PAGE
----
A self-confessed psychopath jailed for murdering a frail pensioner with a hammer is appealing against his conviction.
Graeme Jarman beat 77-year-old Judith Richardson to death with a hammer at her home before stealing her handbag and selling her jewellery for just £300.
A jury found Jarman guilty of murder following a three-week trial at Newcastle Crown Court in July 2012.
But the 48-year-old lodged an appeal with the High Court in London on Monday, July 30, just hours before the deadline.
Jarman, being kept at Frankland High Security Prison in Durham, supplied a statement to Sky Tyne and Wear regarding his appeal.
He said: "I could never have had a fair trial because of the the tsunami of adverse media coverage before and during the trial."
Jarman was the focus of a countrywide manhunt after Miss Richardson was killed at her home in Hexham in August 2011.
As part of a press appeal, police circulated details about Jarman’s criminal history, which included convictions for kidnap and rape.
This allowed the press to legally publish this information, which would normally breach contempt of court laws.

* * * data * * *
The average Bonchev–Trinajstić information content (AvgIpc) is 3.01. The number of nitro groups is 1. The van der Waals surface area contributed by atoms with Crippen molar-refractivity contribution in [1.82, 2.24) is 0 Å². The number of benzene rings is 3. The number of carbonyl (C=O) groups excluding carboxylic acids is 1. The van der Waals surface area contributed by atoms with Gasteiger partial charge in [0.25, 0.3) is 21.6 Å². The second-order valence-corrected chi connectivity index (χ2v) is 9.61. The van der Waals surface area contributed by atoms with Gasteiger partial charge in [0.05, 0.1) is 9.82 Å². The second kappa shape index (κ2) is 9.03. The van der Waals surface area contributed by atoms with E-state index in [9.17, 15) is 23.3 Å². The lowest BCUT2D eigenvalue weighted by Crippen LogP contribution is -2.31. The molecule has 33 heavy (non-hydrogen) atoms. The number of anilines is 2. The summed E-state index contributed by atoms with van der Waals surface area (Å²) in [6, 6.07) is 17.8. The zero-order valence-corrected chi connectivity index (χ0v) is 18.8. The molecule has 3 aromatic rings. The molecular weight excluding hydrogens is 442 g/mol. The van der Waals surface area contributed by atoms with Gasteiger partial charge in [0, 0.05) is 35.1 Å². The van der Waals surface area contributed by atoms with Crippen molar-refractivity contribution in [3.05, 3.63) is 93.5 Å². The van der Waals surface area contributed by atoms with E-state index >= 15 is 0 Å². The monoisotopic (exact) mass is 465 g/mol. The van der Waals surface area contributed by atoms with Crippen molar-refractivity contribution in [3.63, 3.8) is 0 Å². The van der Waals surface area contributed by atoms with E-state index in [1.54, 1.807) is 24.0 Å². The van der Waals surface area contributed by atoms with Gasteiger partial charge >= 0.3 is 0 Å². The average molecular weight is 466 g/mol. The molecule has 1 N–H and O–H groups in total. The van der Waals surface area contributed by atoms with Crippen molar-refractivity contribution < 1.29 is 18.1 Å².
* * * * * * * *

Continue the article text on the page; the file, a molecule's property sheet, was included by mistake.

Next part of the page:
Many of the articles remained on the internet during the trial. Jarman says this meant he was not able to have a fair trial.
At the beginning of the three-week court case, the judge instructed the jury not to look at details of the case online.
Jarman’s solicitor Kevin Smallcombe, of Hannays Solicitors in South Shields, confirmed an appeal had been lodged.
Mr Smallcombe, who has represented some of the UK's most notorious criminals, said: “Mr Jarman has had an opportunity to reflect on the conviction, and has instructed us to lodge an appeal.
“That has been done and we are now awaiting a response.”
The trial heard how Jarman tricked the pensioner into opening her front door by showing her Age UK charity leaflets before inflicting more than 30 blows to her head.
Robert Smith QC, prosecuting, said it was not a random attack, and Jarman selected his victim the day before.
Miss Richardson’s handbag was found stuffed in a bin in Newcastle city centre hours after she was killed on August 19, 2011.
When two officers travelled to her home to return it, they found her body lying in a pool of blood.
The leaflets were found in the hall of her home after her death and Jarman's fingerprint was found on one of them.
A sample taken from a blood-stained tissue found in Miss Richardson’s home matched Jarman’s DNA.
Jarman, of Consett, County Durham, fled Hexham using public transport and sold jewellery on to a Newcastle shop hours later.
Jarman was arrested two weeks later in Filey, North Yorkshire, after police circulated his description and he was spotted in a library by a member of the public.
Justice Openshaw sentenced Jarman to life imprisonment and told him he must serve a minimum of 35 years behind bars.
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